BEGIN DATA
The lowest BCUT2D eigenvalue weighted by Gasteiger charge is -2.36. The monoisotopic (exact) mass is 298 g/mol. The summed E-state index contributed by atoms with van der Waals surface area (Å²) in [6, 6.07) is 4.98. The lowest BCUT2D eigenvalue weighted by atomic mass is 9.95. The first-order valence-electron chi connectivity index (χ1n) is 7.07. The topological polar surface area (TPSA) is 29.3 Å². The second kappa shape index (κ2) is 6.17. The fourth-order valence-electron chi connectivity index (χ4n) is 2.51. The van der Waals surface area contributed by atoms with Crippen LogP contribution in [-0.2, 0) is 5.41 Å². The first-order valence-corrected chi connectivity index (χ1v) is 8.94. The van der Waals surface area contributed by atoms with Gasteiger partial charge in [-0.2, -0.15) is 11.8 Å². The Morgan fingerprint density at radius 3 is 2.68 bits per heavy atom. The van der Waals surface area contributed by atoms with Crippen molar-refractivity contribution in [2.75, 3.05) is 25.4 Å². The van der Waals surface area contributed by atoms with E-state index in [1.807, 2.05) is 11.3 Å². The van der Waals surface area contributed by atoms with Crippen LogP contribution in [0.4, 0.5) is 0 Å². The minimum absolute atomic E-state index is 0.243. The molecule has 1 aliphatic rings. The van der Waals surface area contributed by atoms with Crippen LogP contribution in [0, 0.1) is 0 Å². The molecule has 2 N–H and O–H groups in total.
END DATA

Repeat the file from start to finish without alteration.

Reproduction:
The lowest BCUT2D eigenvalue weighted by Gasteiger charge is -2.36. The monoisotopic (exact) mass is 298 g/mol. The summed E-state index contributed by atoms with van der Waals surface area (Å²) in [6, 6.07) is 4.98. The lowest BCUT2D eigenvalue weighted by atomic mass is 9.95. The first-order valence-electron chi connectivity index (χ1n) is 7.07. The topological polar surface area (TPSA) is 29.3 Å². The second kappa shape index (κ2) is 6.17. The fourth-order valence-electron chi connectivity index (χ4n) is 2.51. The van der Waals surface area contributed by atoms with Crippen LogP contribution in [-0.2, 0) is 5.41 Å². The first-order valence-corrected chi connectivity index (χ1v) is 8.94. The van der Waals surface area contributed by atoms with Gasteiger partial charge in [-0.2, -0.15) is 11.8 Å². The Morgan fingerprint density at radius 3 is 2.68 bits per heavy atom. The van der Waals surface area contributed by atoms with Crippen molar-refractivity contribution in [2.75, 3.05) is 25.4 Å². The van der Waals surface area contributed by atoms with E-state index in [1.807, 2.05) is 11.3 Å². The van der Waals surface area contributed by atoms with Crippen LogP contribution in [0.4, 0.5) is 0 Å². The minimum absolute atomic E-state index is 0.243. The molecule has 1 aliphatic rings. The van der Waals surface area contributed by atoms with Crippen LogP contribution in [0, 0.1) is 0 Å². The molecule has 2 N–H and O–H groups in total.